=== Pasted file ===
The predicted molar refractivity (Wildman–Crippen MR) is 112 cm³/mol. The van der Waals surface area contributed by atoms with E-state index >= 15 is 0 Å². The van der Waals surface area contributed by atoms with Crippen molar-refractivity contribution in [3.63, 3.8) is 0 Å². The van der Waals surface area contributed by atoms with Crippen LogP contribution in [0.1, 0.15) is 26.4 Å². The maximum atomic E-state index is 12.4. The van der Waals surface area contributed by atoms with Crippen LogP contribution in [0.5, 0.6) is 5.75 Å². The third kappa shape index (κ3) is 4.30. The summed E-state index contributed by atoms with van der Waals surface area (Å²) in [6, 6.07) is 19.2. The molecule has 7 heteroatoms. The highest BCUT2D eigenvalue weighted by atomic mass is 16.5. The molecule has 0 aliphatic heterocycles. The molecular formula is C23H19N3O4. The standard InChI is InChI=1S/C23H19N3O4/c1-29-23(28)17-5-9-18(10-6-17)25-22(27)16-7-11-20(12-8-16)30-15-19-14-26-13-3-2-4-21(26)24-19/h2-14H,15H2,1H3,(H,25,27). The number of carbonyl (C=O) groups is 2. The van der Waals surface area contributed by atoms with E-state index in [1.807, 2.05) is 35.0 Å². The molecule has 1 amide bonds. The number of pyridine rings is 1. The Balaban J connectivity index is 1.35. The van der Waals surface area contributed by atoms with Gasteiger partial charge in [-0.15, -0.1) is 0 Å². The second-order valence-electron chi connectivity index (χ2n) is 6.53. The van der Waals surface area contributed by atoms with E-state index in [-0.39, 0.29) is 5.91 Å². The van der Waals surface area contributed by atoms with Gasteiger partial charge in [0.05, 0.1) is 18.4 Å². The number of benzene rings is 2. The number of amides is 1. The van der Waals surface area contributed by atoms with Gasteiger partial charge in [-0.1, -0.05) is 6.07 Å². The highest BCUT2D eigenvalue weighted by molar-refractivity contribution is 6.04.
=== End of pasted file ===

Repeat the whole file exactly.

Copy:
The predicted molar refractivity (Wildman–Crippen MR) is 112 cm³/mol. The van der Waals surface area contributed by atoms with E-state index >= 15 is 0 Å². The van der Waals surface area contributed by atoms with Crippen molar-refractivity contribution in [3.63, 3.8) is 0 Å². The van der Waals surface area contributed by atoms with Crippen LogP contribution in [0.1, 0.15) is 26.4 Å². The maximum atomic E-state index is 12.4. The van der Waals surface area contributed by atoms with Crippen LogP contribution in [0.5, 0.6) is 5.75 Å². The third kappa shape index (κ3) is 4.30. The summed E-state index contributed by atoms with van der Waals surface area (Å²) in [6, 6.07) is 19.2. The molecule has 7 heteroatoms. The highest BCUT2D eigenvalue weighted by atomic mass is 16.5. The molecule has 0 aliphatic heterocycles. The molecular formula is C23H19N3O4. The standard InChI is InChI=1S/C23H19N3O4/c1-29-23(28)17-5-9-18(10-6-17)25-22(27)16-7-11-20(12-8-16)30-15-19-14-26-13-3-2-4-21(26)24-19/h2-14H,15H2,1H3,(H,25,27). The number of carbonyl (C=O) groups is 2. The van der Waals surface area contributed by atoms with E-state index in [1.807, 2.05) is 35.0 Å². The molecule has 1 amide bonds. The number of pyridine rings is 1. The Balaban J connectivity index is 1.35. The van der Waals surface area contributed by atoms with Gasteiger partial charge in [-0.15, -0.1) is 0 Å². The second-order valence-electron chi connectivity index (χ2n) is 6.53. The van der Waals surface area contributed by atoms with E-state index in [-0.39, 0.29) is 5.91 Å². The van der Waals surface area contributed by atoms with Gasteiger partial charge in [0.05, 0.1) is 18.4 Å². The number of benzene rings is 2. The number of amides is 1. The van der Waals surface area contributed by atoms with Gasteiger partial charge in [-0.1, -0.05) is 6.07 Å². The highest BCUT2D eigenvalue weighted by molar-refractivity contribution is 6.04.